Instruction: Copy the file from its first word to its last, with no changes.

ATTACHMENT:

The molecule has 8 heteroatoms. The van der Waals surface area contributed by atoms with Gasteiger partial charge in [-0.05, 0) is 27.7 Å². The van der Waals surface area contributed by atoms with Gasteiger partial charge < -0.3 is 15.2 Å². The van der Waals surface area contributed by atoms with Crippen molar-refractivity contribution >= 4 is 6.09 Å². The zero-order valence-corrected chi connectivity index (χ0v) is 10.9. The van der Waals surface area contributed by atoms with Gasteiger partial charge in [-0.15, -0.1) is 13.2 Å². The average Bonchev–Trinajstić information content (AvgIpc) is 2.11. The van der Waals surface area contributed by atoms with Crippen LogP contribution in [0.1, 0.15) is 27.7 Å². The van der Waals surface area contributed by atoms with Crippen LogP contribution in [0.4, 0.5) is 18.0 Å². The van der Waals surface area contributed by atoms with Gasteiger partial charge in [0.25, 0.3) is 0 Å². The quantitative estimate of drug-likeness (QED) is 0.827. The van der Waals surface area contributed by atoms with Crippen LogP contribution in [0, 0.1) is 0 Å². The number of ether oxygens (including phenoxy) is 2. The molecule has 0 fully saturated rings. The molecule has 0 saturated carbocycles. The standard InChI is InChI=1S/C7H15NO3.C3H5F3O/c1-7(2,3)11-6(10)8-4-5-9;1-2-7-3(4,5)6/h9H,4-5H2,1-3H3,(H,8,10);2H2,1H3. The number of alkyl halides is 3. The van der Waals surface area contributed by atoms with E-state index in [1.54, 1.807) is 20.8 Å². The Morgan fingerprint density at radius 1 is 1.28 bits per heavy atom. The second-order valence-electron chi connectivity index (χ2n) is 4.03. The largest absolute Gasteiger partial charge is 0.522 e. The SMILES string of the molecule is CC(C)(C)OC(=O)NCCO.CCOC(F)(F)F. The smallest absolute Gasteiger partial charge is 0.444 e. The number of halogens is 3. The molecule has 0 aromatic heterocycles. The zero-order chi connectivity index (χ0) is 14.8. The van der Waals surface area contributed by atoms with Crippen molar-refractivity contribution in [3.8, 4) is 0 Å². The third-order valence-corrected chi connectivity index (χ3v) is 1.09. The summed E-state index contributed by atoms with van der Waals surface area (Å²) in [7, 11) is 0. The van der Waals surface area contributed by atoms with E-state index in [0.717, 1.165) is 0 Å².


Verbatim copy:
The molecule has 8 heteroatoms. The van der Waals surface area contributed by atoms with Gasteiger partial charge in [-0.05, 0) is 27.7 Å². The van der Waals surface area contributed by atoms with Gasteiger partial charge < -0.3 is 15.2 Å². The van der Waals surface area contributed by atoms with Crippen molar-refractivity contribution >= 4 is 6.09 Å². The zero-order valence-corrected chi connectivity index (χ0v) is 10.9. The van der Waals surface area contributed by atoms with Gasteiger partial charge in [-0.15, -0.1) is 13.2 Å². The average Bonchev–Trinajstić information content (AvgIpc) is 2.11. The van der Waals surface area contributed by atoms with Crippen LogP contribution in [0.1, 0.15) is 27.7 Å². The van der Waals surface area contributed by atoms with Crippen LogP contribution in [0.4, 0.5) is 18.0 Å². The van der Waals surface area contributed by atoms with Gasteiger partial charge in [0.25, 0.3) is 0 Å². The quantitative estimate of drug-likeness (QED) is 0.827. The van der Waals surface area contributed by atoms with Crippen LogP contribution in [0, 0.1) is 0 Å². The number of ether oxygens (including phenoxy) is 2. The molecule has 0 fully saturated rings. The molecule has 0 saturated carbocycles. The standard InChI is InChI=1S/C7H15NO3.C3H5F3O/c1-7(2,3)11-6(10)8-4-5-9;1-2-7-3(4,5)6/h9H,4-5H2,1-3H3,(H,8,10);2H2,1H3. The number of alkyl halides is 3. The van der Waals surface area contributed by atoms with E-state index in [1.54, 1.807) is 20.8 Å². The Morgan fingerprint density at radius 1 is 1.28 bits per heavy atom. The second-order valence-electron chi connectivity index (χ2n) is 4.03. The largest absolute Gasteiger partial charge is 0.522 e. The SMILES string of the molecule is CC(C)(C)OC(=O)NCCO.CCOC(F)(F)F. The smallest absolute Gasteiger partial charge is 0.444 e. The number of halogens is 3. The molecule has 0 aromatic heterocycles. The zero-order chi connectivity index (χ0) is 14.8. The van der Waals surface area contributed by atoms with Crippen molar-refractivity contribution in [3.8, 4) is 0 Å². The third-order valence-corrected chi connectivity index (χ3v) is 1.09. The summed E-state index contributed by atoms with van der Waals surface area (Å²) in [7, 11) is 0. The van der Waals surface area contributed by atoms with E-state index in [0.717, 1.165) is 0 Å².